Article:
25.          In R v Shaunlee Fahie on appeal from the High Court in which the trial judge sentenced the defendant to 2 years imprisonment for the offence of keeping an unlicensed firearm (that offence carries a maximum penalty of either a fine of $10,000.00 or imprisonment for a term of 10 years.) On appeal, the Court considered that notwithstanding the guilty plea and other mitigating factors, the sentence of two years - was manifestly low. In the UK case of Spence v R in that case, the Appellant appealed against his conviction of possession of a firearm with intent to endanger life an offence contrary to s. 16 of the FA 1968. He was sentenced to 6 1/2 years’ imprisonment. His appeal was dismissed.

Aggravating and Mitigating Factors


26.          Both prosecution and defence counsel would agree that aggravating features are involved in this case. Applying the guidance in R v Avis, the aggravating factors which operate in this case today include THE FACT THAT-

a.             (1) Thirty three rounds of live ammunition were found in the defendants bedroom in two different locations;

b.             (2) Statistics prove firearms offences are on the rise in the TCI; and the use of them are becoming more prevalent. These types of cases warrant the imposition of an appropriate; but also the imposition of a deterrent sentence. He is NOT a man of good character. He has numerous offences involving passion of controlled drugs and he has served prison sentences.

27.          In so far as mitigating factors are concerned, both Counsel would agree that the following mitigating factors are relevant:

(1) Fortunately - there were no “firearms” injuries suffered by anyone

(2) Counsel for the defendant submitted the fact that this was the defendant’s first offence involving an allegation involving keeping unlicensed ammunition. The Court agrees.

(3) The defendant plead guilty after the Jury heard only one prosecution witness - he changed his plea midway through the evidence but that is his legal right.

The Defendant's Personal Circumstances and his Plea in Mitigation

28.          Counsel and the SER have advised the Court that the defendant is a Belonger of the Territory, that he is FORTY EIGHT years of age. He appears to have been a hard worker and he looks after animals on the island of Grand Turk.

29.          The defendant comes from a close knit family, he is supported by members of the community who appear to have expressed their absolute consternation and disappointment in his conviction by the jury. Counsel indicated there is nothing in the defendant’s personal circumstances which would have indicated a propensity to commit such an offence. The offending is completely out of character.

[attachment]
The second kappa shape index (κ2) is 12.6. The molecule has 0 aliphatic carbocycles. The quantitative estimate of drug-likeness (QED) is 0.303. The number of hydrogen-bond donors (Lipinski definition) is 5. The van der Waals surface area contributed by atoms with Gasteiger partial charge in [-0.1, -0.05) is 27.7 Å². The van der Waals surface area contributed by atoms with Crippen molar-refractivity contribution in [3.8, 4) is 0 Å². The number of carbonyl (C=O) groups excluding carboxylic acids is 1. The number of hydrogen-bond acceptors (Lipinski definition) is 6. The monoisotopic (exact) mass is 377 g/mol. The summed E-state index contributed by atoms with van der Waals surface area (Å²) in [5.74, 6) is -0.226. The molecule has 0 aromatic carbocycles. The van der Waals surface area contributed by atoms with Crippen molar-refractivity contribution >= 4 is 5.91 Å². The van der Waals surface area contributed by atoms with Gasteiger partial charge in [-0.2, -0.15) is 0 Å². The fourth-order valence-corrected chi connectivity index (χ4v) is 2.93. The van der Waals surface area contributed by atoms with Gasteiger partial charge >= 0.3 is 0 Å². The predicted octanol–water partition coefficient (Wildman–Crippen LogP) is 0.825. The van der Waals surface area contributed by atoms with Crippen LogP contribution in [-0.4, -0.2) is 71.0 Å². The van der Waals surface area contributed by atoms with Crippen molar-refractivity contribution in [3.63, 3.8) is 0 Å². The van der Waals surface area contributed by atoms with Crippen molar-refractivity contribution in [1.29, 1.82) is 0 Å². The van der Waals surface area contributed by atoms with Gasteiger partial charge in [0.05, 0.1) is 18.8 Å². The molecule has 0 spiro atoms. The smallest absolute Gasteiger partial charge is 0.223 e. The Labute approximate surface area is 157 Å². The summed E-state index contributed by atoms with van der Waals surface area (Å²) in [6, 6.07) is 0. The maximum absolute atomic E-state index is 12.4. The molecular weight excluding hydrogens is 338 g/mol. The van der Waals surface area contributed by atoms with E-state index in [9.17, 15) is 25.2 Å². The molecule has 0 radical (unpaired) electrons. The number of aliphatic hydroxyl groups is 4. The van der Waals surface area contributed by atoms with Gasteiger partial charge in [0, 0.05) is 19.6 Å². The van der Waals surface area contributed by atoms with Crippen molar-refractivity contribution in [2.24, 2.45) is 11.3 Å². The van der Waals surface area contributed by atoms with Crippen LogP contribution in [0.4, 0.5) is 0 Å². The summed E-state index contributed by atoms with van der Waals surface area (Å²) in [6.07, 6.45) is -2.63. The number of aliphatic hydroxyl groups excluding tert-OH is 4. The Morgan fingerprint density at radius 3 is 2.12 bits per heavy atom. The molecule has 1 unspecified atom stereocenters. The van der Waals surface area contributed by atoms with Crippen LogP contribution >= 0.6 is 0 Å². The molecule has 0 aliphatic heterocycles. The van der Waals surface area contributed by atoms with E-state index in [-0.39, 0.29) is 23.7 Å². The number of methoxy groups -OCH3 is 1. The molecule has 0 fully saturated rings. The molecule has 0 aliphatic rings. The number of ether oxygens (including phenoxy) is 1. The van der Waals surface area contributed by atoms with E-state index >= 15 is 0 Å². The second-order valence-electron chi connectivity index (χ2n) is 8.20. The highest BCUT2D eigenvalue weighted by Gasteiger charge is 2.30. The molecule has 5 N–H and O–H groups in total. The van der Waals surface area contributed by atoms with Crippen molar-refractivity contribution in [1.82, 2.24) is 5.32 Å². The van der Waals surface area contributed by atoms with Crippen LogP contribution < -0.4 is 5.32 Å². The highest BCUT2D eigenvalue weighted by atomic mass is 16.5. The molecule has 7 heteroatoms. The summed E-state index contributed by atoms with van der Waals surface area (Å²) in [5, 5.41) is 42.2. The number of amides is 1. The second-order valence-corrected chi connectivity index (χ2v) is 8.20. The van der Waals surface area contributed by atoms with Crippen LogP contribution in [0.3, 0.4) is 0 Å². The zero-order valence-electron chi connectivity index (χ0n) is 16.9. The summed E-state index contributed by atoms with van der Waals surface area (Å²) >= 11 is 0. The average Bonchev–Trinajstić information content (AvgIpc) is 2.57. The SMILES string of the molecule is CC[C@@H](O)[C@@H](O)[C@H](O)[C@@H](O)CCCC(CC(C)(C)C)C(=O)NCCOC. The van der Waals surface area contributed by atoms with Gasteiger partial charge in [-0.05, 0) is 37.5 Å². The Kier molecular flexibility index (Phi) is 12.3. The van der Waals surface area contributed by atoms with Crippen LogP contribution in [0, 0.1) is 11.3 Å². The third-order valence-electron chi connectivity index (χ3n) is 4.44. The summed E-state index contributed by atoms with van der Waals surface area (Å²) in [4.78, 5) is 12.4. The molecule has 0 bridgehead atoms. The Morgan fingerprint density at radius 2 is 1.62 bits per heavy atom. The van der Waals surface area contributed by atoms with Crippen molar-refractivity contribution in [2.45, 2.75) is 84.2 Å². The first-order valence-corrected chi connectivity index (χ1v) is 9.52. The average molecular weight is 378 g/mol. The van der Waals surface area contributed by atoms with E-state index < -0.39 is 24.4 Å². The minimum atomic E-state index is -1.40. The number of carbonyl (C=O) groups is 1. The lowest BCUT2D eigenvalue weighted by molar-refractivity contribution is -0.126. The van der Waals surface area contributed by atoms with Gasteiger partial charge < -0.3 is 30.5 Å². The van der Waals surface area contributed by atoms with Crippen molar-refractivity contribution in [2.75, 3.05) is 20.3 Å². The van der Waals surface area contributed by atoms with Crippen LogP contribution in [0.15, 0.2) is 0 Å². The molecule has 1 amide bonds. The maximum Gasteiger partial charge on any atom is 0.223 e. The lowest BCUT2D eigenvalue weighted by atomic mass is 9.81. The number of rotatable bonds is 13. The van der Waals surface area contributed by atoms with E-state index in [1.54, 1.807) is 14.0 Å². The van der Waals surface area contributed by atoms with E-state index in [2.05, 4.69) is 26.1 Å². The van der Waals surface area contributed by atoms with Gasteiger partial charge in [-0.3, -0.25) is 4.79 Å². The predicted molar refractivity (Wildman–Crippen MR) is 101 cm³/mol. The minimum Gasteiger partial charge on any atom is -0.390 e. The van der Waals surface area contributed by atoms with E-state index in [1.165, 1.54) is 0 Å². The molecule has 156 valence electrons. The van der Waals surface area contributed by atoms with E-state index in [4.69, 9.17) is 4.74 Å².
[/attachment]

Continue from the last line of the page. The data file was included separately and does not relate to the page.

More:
30.          Counsel urged the Court to impose a term which would allow the defendant to have some hope of resuming his life. When he addressed the Court, the defendant indicated his remorse and his clear understanding of the impact which his actions.

31.          Towards an appropriate sentence, the Court must compare this case at bar; with cases from this; and from our near neighbouring jurisdictions involving this type of offence, and I certify this has been done. The Court has also to bear in mind the main objectives of criminal sanction - as set out in the case of Desmond Baptiste - et al v R: a decision of the Eastern Caribbean Court

(1) Retribution - in recognition that punishment is intended to reflect society’s and the legislature’s abhorrence of the offence and the offender

(2) Deterrence - to deter potential offenders and the offender himself from recidivism

(3) Prevention - aimed at preventing the offender through incarceration from offending against the law and thus protection of society; and

(4) Rehabilitation - aimed at assisting the offender to reform his ways - so as to become a contributing member of society.

32.          In the Court’s respectful view, the defendant David Kingsley Francis has committed a grave offence which merits and which also warrants a custodial sentence of some length. A strong message has to be and needs to be; sent out to members of the public, that crime has no place in this Territory, and those persons who might seek to prey upon others including hard working innocent citizens and tourists; will receive the full brunt of the law.

33.          So, in sentencing the defendant today, the Court is conscious of the fact that there is a need to send a clear message to all residents in this Territory, that the possession / keeping of unauthorised firearms / ammunition which might threaten the safety, security and also the well-being of this Territory’s or any of its citizen[s] - will not and never be tolerated by this Court. At the same time, the Court is mindful that it must always be prepared to temper justice with mercy.

34.          The offence with which the defendant has been charged has been deemed both by Parliament / the Legislature and by the courts to be of a most serious nature. It is therefore clear that the defendant today faces serious penalties. The maximum sentence which I can impose on the defendant today is a sentence of FIFTEEN [15] years imprisonment - together with an unlimited fine.